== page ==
GEOTHERMAL LITHIUM: Chemist Elizabeth Geller of Simbol Materials observes the company's process to purify lithium and extract it from the hot brine that allows geothermal power plants to produce electricity. Image: Courtesy of Simbol Materials
An industrial add-on to geothermal power plants near the Salton Sea in California could one day produce the lithium that is required for electric car batteries. Already, Simbol Materials, the company behind the process, has begun purifying lithium from conventional mining operations in Argentina, Chile and elsewhere for the global battery market at a demonstration facility in Brawley, Calif.
"We developed the technology and the process to take the brines coming out of geothermal power plants' post–power production and harvest lithium, manganese, zinc and, maybe in the future, some other materials, and we convert those into usable compounds," says Simbol CEO Luka Erceg. "We're essentially leveraging the best renewable resource and co-producing strategic materials."
After geothermal power plants pump up a hot brine—water and dissolved salts from underground—and use its heat to make steam to spin a turbine and generate electricity, Simbol would borrow the still warm fluid for roughly 90 minutes. A pipeline would carry the brine through a series of processes that remove the silica in the brine (it would otherwise foul the works) and then use a series of membranes, filters and adsorption materials to extract valuable elements like lithium. The extraction method was developed at Lawrence Livermore National Laboratory, which is primarily funded by the U.S. Department of Energy. Simbol then adds water to make up for the lost material and sends it back to the geothermal power plant for re-injection underground.
The company plans to expand its initial lithium purification facility in 2012 as well as begin construction on the geothermal-tied version as an addition to such power plants being built in the region by EnergySource. Already, there are 10 geothermal power plants in the Imperial Valley. "You can produce 16,000 metric tons of lithium carbonate for every 50-megawatt geothermal power plant," Erceg notes.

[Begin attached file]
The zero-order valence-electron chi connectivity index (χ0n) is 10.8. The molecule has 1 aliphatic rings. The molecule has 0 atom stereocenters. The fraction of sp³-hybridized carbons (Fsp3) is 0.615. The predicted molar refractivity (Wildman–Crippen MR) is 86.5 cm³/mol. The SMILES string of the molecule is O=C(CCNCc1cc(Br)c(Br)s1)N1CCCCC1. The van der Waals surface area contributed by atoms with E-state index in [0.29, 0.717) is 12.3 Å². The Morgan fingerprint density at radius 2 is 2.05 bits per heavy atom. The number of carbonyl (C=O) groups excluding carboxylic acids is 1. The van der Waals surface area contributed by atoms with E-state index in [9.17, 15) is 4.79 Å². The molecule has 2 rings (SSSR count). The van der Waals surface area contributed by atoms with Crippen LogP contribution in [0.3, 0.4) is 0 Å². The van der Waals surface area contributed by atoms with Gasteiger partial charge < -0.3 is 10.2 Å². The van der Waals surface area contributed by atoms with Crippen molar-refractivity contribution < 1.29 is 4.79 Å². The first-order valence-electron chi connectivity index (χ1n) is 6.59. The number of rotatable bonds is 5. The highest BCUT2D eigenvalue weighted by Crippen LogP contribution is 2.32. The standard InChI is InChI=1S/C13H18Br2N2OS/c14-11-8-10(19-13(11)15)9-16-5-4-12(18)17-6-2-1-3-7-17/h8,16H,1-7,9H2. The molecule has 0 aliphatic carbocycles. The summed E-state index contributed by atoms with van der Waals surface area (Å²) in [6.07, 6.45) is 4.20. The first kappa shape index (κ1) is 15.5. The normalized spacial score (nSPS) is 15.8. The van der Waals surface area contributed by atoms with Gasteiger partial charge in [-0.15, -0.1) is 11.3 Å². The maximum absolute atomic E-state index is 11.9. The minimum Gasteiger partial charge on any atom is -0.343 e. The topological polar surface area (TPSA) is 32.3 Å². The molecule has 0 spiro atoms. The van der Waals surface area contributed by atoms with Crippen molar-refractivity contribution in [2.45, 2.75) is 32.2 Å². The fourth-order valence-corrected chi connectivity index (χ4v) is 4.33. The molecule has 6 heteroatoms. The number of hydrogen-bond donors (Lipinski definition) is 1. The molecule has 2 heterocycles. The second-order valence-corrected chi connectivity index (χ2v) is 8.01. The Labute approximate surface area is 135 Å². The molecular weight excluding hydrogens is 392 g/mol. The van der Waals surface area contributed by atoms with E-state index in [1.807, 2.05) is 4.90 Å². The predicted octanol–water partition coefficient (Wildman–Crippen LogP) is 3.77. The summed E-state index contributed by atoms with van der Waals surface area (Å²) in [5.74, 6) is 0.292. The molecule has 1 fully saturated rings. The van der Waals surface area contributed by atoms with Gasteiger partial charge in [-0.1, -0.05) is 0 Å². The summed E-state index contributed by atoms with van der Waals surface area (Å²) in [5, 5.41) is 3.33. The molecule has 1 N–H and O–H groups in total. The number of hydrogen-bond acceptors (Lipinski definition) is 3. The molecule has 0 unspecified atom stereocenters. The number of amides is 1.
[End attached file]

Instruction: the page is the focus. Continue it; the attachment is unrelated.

As a result of re-injection, the company will not be left with the residue from traditional lithium mining. Plus, instead of relying on hard rock mining as is typical of production today, Simbol lets the hot water of the subsurface Salton Sea do the work of leaching the materials out of the rock as well as purifying them into salts—a process that involves evaporating water from lithium ponds for other producers around the world, including in the U.S.
Also, the company would not need to purchase soda ash to enable production of lithium carbonate, as is typically done today. Instead, Simbol will take advantage of waste carbon dioxide from the geothermal power plant itself to create the material. Another economic advantage of Simbol's lithium process is its location: a mere 320 kilometers from southern California's three major ports and not thousands of meters above sea level, as are the major mines in South America that provide most of the world's lithium today. It remains to be seen, however, if Simbol's product can compete with that generated by the big producers in Argentina, Australia, Chile and, in the future, Bolivia.
The Salton Sea brine contains a host of other elements, and Simbol hopes to extend the extraction process to manganese and zinc—also used in batteries and metal alloys—as well as potassium, which is a vital nutrient and fertilizer, among other applications. "This brine has got half the periodic table in it and that's a good news–bad news situation," Erceg says, noting that cesium, rubidium and silver might also be produced the same way. The company is also exploring options for using the process's waste silica—more commonly known as sand—in the cement industry.
But the 500 metric tons per year of lithium from this initial purification facility will not be going to U.S.-based battery-makers, at least not yet. Instead, the ITOCHU Corp., a Japanese partner of Simbol, will sell the purified lithium to battery-makers on the other side of the Pacific Ocean. "The initial output of this plant, we expect to go to Asia," Erceg notes. "The reality is, today, for lithium ion batteries, manufacturing still means Asia."